Cautious Brits spend a year and a half of their lives agonising over parting with their cash
Cautious Brits spend a year and a half of their lives agonising over whether or not to buy things, according to new research.
A nation-wide study into our spending habits has revealed Brits will spend an average of four hours of every week contemplating over whether to make new purchases, that’s more than 8 days a year – or 17 months over the course of an adult lifetime.
Researchers from AO.com surveyed Brits as part of their annual shopping trends report ahead of Black Friday – and revealed we are an anxious lot when it comes to spending our hard-earned cash, taking an average of 10 minutes to decide to buy a take-away and an average of twenty minutes weighing up the pros and cons of buying a new item of clothing.
When it comes to larger items, 22 days will be spent deliberating over whether to upgrade the kettle, 40 days (nearly 6 weeks) will be spent deciding on whether to buy a new bed and five whole weeks (36 days) is needed to come to a decision on buying a new cooker.
Of those surveyed, 46 percent of Brits claim they are very indecisive when it comes to making shopping decisions, while three quarters said they hate parting with their cash.
The poll revealed the average worker will spend 29 minutes looking at purchases online when they’re supposed to be working, that they may or may not make.
The study revealed 33 days (nearly five weeks) is the required time for indecisive Brits to take the plunge and buy a new washing machine or fridge.
The poll found 18 percent of shoppers said they are wracked with guilt after they have bought something new and 45 percent said they feel terrible after they have treated themselves to something expensive.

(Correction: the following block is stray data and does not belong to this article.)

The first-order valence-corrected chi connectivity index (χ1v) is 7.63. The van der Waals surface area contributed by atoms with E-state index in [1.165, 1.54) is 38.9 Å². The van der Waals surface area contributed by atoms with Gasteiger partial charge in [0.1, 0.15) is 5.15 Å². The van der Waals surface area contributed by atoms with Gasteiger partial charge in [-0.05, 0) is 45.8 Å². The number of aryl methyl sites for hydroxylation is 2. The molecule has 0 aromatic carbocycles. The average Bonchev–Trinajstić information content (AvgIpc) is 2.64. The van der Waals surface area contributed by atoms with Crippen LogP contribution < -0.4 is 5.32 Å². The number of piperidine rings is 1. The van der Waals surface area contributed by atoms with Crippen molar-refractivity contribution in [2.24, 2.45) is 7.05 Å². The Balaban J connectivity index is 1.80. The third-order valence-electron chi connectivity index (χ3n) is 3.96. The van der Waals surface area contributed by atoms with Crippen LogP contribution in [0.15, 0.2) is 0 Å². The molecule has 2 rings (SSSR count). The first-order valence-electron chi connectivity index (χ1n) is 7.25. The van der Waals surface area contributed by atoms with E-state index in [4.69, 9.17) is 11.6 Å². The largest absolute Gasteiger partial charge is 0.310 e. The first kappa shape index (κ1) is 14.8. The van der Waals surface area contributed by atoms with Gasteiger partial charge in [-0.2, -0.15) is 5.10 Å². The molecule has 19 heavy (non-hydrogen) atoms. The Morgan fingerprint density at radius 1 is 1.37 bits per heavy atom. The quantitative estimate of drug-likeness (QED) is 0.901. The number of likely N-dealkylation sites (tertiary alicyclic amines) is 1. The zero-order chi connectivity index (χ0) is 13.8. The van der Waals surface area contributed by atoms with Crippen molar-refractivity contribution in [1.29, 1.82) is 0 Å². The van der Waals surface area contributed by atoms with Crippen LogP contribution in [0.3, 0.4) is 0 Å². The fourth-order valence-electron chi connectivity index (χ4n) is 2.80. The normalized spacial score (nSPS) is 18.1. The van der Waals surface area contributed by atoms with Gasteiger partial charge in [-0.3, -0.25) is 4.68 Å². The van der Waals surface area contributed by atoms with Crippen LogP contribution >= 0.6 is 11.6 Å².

AO.com’s Director of Customer Experience, David Atherton offers some practical advice to consumers; “With Christmas coming up, buying decisions can sometimes be difficult as it’s the busiest time of the year and many companies offer substantial discounts on key products.
My advice would be to have a strategy, impulse buys can be great and often lead to a bargain or two but if you know what you’re looking for, you’re likely to stay within or even come under your budget.
Deals can also be a great decider on whether or not you want to purchase an item”
Reading online reviews, asking the opinion of family and friends and calculating whether we can afford it are common things to do whilst agonising over new purchases, the poll found.
But 37 percent of Brits have been left kicking themselves when they deliberated for so long over whether to buy something that when they finally decided to go for it, it had gone.
A desperate 21 percent of adults have even deliberately broken something so that they can go out and buy a brand spanking new replacement.
The poll found 34 adults regularly row with their partner about their differing approaches to making new purchases.
DAYS IT TAKES TO DECIDE WHETHER TO PURCHASE
New house 86
New car 53
New cooker 36
New fridge 33
New sofa 42
New washing machine 33
New pet 41
New kitchen 56
New bathroom 52
New bed 39
New laptop 35
New shoes 24
New TV 36
Christmas present for my other half 33
New outfit 25
New dining room table and chairs 39
New toaster 23
New kettle 22
MINUTES IT TAKES TO DECIDE WHETHER TO PURCHASE
New lipstick 14
A take-away coffee 10
A sandwich for lunch 11
A take-away on a Friday night 18
Dinner to cook that night 20
Homeware (cushions, throws etc) 25